The unseen danger
Last May, Bicycling exclusively obtained the results of Dr. Goldstein's new study on the effects of saddle pressure and compression on the penile artery. The data has yet to be published in a medical journal and as such, many of the details cannot be released for verification, discussion or attack. But the results were enough to convince us that what may at first seem like an outlandish claim (before this article was assigned we had yet to hear of a single instance of saddle-related impotence) deserves attention.
And as we began to research this piece, we discovered the problem may be more prevalent than we initally believed. It was, in fact, a problem one of our own staff had been secretly battling. We are not telling you not to ride your bike. In fact, with the exception of Dr. Goldstein, all the doctors we spoke with stated that the health benefits of cycling far outweigh what is still an unknown risk. Just listen up.
Few have paid attention to Dr. Goldstein's warnings. In fact, within cycling circles he was shrugged off and regarded as somewhat of a kook. But as he developed a nationwide reputation, he began to see more impotent riders who couldn't point to any one accident as a potential cause. This eventually led him to explore the role saddle compression may play in cycling.
Richard Belmont, a 54-year-old attorney, never had any sexual-performance problems. But after cycling almost 200 miles during a two-day charity ride last summer, he suddenly became impotent. Pedaling a new road bike equipped with a racing saddle and an aero bar, he noticed that his penis was numb for most of the event. After experiencing erection difficulties during the next six months, he finally visited Dr. Goldstein, who spotted arterial damage at the base of the shaft.
Greg Jackson, a 33-year-old computer programmer, always kept himself in great shape. He swam, ran and bicycled. But after a long mountain bike ride on rough terrain, he experienced pain that went beyond the usual aches. Its epicenter was near his penis, which wouldn't get as hard or as erect as it used to. When he eventually consulted Dr. Goldstein, he learned that his main penile artery had become clogged.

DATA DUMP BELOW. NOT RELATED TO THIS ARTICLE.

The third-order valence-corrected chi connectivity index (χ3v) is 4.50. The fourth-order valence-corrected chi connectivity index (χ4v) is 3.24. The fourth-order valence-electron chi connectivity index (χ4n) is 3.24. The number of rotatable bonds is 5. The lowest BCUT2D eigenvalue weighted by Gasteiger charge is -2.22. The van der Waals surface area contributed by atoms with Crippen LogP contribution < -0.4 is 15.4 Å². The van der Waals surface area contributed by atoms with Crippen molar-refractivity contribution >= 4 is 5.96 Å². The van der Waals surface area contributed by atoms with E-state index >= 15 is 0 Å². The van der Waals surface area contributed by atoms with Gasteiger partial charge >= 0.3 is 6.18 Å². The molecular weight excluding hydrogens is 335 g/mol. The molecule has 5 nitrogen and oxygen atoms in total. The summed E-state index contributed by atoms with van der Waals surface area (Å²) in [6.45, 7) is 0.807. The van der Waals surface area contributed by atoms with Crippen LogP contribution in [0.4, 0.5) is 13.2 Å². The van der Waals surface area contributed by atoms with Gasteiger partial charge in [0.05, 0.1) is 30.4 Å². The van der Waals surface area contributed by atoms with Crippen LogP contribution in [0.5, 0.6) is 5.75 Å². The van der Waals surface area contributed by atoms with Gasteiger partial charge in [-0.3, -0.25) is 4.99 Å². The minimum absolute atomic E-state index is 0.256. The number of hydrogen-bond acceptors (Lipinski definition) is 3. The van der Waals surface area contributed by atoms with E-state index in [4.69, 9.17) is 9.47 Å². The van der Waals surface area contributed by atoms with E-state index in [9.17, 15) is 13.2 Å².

Jim Broderman, 55, never had a bicycle accident or any sexual misfire. But after a heart attack, he started riding a stationary bicycle. Seven years later, after pedaling 50,000 miles, his heart was strong, but his penis had gone limp. X-rays uncovered no abnormalities in the penis itself, but right where it attaches to the pubic bone (exactly where the bicycle seat fits), Dr. Goldstein found arterial scarring that was hampering blood flow.
To understand what may have happened to these men (and, most important, how you can keep it from occurring in your neighbourhood,) you need to know a few things about male anatomy. The penis is an hydraulic system and all of the essential wiring (nerves, blood vessels) is funneled through an area called the perineum, which lies between the sit bones. To better understand what we're talking about, squat and sit on a low-lying step or curb. You'll feel your weight being supported by your pelvis, as evolution intended. But when you're riding a bicycle, Dr. Goldstein explains that your weight is being focused between these sit bones, and that's where the arteries and nerves that feed the penis are located. Since they're essentially unprotected, they're prone to damage from impacts and, he suggests, possibly even from chronic saddle pressure.
"Fifty percent of the penis is actually inside the body," explains Dr. Goldstein. "When a man sits on a bicycle seat he's putting his entire body weight on the artery that supplies the penis. It's a nightmarish situation."
Former executive editor of Bicycling